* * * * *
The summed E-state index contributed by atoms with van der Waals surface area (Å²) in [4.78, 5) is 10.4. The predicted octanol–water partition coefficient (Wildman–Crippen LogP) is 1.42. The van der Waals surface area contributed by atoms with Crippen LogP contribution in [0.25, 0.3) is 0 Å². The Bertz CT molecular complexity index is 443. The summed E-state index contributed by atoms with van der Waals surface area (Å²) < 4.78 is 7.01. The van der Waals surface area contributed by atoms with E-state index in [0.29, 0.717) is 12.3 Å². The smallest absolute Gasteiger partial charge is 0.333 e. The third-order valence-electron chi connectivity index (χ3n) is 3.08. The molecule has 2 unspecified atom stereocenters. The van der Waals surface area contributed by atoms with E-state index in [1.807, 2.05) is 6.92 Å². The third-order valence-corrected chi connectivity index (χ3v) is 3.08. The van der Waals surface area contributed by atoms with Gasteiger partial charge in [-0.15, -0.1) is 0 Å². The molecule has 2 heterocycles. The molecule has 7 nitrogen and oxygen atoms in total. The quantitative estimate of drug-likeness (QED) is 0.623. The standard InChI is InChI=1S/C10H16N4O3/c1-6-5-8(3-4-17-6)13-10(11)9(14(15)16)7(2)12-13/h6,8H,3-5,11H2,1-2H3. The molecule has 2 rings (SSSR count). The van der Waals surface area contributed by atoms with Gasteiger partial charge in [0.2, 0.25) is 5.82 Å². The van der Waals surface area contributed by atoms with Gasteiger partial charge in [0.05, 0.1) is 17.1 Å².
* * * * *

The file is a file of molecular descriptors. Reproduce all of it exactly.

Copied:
The summed E-state index contributed by atoms with van der Waals surface area (Å²) in [4.78, 5) is 10.4. The predicted octanol–water partition coefficient (Wildman–Crippen LogP) is 1.42. The van der Waals surface area contributed by atoms with Crippen LogP contribution in [0.25, 0.3) is 0 Å². The Bertz CT molecular complexity index is 443. The summed E-state index contributed by atoms with van der Waals surface area (Å²) < 4.78 is 7.01. The van der Waals surface area contributed by atoms with E-state index in [0.29, 0.717) is 12.3 Å². The smallest absolute Gasteiger partial charge is 0.333 e. The third-order valence-electron chi connectivity index (χ3n) is 3.08. The molecule has 2 unspecified atom stereocenters. The van der Waals surface area contributed by atoms with E-state index in [1.807, 2.05) is 6.92 Å². The third-order valence-corrected chi connectivity index (χ3v) is 3.08. The van der Waals surface area contributed by atoms with Gasteiger partial charge in [-0.15, -0.1) is 0 Å². The molecule has 2 heterocycles. The molecule has 7 nitrogen and oxygen atoms in total. The quantitative estimate of drug-likeness (QED) is 0.623. The standard InChI is InChI=1S/C10H16N4O3/c1-6-5-8(3-4-17-6)13-10(11)9(14(15)16)7(2)12-13/h6,8H,3-5,11H2,1-2H3. The molecule has 2 rings (SSSR count). The van der Waals surface area contributed by atoms with Gasteiger partial charge in [0.2, 0.25) is 5.82 Å². The van der Waals surface area contributed by atoms with Gasteiger partial charge in [0.05, 0.1) is 17.1 Å².